Stacey Abrams’ campaign bus was running forty minutes late. But the anticipation for her arrival at Savannah State University seemed to intensify with each passing minute. Hundreds of people had settled into lawn chairs or found a spot on the ground around the gazebo in the center of campus Tuesday night. The candidate’s advance team was on the scene to clear a pathway to the stage where she would speak. When her bus finally arrived, the crowd hurried towards Abrams. Excited supporters had their phones in selfie position to snap an image as she walked into the frame.
One young woman cried.
“The last time we felt this energy was with Obama,” said Paris Carter, a junior and Abrams canvasser. “And it feels really good to feel that again, now that I am older and can understand what it means.”
Carter was drawn to Abrams’ call for debt-free college and expects Abrams to win because her message seems to resonate with Georgians of all races.
Though Abrams didn’t have to, given the evident excitement in the crowd, after she made it to the stage and settled into her stump speech, she made a lighthearted attempt to connect with the younger audience. Voters under 30 years old have long been elusive for any political candidate. A few exceptional candidates, like Bernie Sanders and Barack Obama, have broken through. The Abrams campaign believes their candidate is very much that once-in-a-lifetime candidate who can generate a similar response at the polls.
“I’m not the most hip-hop-friendly person, but I do know certain phrases, and I believe the phrase to describe the Republican Party I see today is that they’re shook,” Abrams said to the crowd. “They know we’re on a road to victory. They’ve never seen this story. At 8:47 p.m. at night, the campus is full of people who look like Georgia, and we are ready to get work done. They’re not used to this. They haven’t seen this before.”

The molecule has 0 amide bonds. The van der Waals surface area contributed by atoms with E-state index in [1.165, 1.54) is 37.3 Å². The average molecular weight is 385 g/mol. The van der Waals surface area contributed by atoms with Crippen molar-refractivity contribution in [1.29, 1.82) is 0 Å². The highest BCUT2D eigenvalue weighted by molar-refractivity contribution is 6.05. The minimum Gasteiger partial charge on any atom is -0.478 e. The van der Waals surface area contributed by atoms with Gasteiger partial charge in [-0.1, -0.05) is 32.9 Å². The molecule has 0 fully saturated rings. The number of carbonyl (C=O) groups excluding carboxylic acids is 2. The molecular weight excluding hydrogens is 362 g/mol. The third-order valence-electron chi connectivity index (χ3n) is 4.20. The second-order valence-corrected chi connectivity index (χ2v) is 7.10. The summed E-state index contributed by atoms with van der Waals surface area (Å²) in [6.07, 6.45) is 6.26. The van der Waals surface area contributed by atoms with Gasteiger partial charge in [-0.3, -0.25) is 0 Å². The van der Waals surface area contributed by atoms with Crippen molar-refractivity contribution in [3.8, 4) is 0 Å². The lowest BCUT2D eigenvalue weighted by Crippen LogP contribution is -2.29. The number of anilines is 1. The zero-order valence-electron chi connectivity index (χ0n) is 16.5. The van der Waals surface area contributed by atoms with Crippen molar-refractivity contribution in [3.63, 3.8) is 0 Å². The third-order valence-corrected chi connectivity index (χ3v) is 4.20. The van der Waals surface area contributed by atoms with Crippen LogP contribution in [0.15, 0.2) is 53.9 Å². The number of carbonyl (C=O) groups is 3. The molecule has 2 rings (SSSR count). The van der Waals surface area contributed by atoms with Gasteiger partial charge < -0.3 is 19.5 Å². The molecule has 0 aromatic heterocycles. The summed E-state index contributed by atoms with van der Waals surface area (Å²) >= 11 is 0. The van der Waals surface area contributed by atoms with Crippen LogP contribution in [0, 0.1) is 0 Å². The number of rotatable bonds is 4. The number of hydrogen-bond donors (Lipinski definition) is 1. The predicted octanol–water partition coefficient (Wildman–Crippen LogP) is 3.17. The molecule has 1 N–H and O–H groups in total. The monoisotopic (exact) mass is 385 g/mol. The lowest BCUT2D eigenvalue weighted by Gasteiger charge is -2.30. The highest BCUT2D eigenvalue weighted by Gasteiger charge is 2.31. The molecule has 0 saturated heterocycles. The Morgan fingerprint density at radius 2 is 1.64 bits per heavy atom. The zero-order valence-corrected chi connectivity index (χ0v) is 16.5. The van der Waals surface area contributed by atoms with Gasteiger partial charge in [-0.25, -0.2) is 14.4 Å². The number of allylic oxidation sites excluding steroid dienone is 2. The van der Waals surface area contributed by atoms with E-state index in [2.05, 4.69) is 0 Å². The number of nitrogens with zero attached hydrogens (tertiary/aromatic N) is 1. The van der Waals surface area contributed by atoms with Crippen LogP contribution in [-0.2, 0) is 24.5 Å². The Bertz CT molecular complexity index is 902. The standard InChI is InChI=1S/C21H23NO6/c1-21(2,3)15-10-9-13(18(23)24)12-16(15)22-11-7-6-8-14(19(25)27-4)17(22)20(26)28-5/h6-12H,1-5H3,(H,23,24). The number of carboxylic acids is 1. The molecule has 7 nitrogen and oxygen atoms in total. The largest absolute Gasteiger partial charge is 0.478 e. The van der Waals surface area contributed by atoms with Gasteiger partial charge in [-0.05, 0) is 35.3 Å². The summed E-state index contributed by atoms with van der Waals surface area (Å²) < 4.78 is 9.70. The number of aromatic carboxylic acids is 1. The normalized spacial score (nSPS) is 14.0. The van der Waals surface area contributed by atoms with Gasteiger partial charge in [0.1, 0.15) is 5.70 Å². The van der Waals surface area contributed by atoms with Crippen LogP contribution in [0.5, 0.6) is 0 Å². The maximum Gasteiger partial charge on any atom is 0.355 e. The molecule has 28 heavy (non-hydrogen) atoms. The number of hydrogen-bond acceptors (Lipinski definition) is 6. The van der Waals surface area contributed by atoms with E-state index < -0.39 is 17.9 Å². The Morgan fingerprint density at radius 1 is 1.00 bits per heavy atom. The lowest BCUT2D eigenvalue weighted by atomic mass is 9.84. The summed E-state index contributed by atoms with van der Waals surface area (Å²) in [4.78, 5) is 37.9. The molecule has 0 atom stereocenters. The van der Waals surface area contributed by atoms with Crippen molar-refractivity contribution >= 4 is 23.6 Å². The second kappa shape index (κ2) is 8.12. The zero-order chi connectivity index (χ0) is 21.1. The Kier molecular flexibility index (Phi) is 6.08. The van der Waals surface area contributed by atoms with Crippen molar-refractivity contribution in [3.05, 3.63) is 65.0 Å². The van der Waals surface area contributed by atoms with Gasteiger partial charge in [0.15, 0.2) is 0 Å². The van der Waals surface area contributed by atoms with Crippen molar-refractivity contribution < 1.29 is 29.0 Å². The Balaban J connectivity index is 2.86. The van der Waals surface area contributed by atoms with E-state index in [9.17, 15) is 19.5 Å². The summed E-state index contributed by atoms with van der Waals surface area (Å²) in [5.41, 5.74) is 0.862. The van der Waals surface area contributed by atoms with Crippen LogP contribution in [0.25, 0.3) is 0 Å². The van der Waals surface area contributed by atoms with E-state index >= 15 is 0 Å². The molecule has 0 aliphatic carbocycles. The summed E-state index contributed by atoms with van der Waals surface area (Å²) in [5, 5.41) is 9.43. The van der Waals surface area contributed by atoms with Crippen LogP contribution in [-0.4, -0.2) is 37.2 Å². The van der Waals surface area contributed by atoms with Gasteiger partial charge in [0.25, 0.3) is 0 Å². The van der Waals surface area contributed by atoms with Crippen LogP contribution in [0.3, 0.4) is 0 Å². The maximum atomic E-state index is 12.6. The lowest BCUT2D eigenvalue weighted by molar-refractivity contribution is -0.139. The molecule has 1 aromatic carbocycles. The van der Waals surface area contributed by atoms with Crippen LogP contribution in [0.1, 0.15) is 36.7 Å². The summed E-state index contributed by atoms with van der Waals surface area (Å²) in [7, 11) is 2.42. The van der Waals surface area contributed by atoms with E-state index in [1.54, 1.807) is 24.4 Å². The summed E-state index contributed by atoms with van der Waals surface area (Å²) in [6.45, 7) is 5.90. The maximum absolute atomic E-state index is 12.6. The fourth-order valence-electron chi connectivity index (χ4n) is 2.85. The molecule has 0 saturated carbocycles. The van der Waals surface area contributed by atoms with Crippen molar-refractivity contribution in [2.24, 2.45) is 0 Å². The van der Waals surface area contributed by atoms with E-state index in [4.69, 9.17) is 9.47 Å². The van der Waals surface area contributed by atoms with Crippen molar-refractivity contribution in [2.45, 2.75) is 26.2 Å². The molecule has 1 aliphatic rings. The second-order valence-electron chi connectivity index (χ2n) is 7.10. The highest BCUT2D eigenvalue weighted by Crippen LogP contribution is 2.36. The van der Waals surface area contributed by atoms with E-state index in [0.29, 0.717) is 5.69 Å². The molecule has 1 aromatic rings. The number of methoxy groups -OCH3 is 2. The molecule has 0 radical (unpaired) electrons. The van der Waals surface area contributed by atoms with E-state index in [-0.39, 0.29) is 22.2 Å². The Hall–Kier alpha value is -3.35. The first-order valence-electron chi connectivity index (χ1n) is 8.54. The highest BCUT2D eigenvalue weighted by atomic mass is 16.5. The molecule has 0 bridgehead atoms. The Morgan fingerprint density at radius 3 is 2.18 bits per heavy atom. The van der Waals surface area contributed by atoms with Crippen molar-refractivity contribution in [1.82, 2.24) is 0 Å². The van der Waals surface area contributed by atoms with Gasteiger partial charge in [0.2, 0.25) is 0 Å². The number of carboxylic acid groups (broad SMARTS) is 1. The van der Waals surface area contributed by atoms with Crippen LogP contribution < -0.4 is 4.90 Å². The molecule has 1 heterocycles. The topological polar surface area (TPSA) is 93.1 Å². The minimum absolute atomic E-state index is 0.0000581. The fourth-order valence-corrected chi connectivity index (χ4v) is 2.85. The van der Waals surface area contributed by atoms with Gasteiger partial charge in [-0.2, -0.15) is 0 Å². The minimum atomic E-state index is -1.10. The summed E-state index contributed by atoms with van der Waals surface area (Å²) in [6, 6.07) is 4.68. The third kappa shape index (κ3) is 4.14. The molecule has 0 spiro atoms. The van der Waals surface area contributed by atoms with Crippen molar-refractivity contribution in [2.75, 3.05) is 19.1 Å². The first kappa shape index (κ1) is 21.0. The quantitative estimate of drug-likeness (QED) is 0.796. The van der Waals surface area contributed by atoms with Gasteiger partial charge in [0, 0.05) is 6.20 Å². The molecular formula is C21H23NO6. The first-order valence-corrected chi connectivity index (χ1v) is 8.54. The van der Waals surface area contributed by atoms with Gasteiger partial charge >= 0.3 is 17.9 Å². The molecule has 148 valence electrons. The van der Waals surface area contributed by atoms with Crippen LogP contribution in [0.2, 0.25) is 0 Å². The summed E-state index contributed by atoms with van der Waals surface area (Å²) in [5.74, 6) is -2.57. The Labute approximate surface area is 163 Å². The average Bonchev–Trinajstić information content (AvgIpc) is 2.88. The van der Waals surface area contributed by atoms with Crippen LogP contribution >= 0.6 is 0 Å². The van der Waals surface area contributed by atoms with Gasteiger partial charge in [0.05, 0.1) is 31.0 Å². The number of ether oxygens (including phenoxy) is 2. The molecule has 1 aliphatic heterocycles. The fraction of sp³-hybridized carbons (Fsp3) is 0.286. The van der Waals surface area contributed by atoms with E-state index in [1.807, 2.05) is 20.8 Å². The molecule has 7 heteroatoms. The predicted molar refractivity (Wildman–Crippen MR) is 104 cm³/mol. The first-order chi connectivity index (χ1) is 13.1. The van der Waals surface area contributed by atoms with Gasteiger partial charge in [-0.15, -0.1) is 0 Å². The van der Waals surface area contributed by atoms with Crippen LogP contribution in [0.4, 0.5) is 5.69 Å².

Indeed, the audience of hundreds looked like the Georgia demographers say the population will be in the next 10 years, a people of color-majority state, a mix of Asian, black, white, and Latinx.
It’s the kind of coalition Abrams will need next month on Election Day. Polls have her in a near tie with Brian Kemp, her GOP opponent. College students are among the major demographic groups she is actively pursuing for votes. That’s why the campaign has ambassadors at nearly 20 colleges and universities, including Georgia State, Georgia Tech, the University of Georgia, Emory, Morehouse, Spelman College and Clark Atlanta University. The Democratic Party of Georgia has a college and millennial outreach coordinator who galvanizes students to support Democratic campaign efforts across the state. They have designated college ambassadors on campuses to lead voter contact efforts, such as canvassing and phone banks. Beyond their efforts on campus—including their own dorms—ambassadors knock on doors in surrounding neighborhoods.
Kelsy Brown, a junior at Savannah State University, has been canvassing the area for Abrams and says people are excited about her candidacy and the history they can help make if Abrams wins. Brown was too young to vote for Obama in either 2008 or 2012 but feels she is getting her shot with Abrams.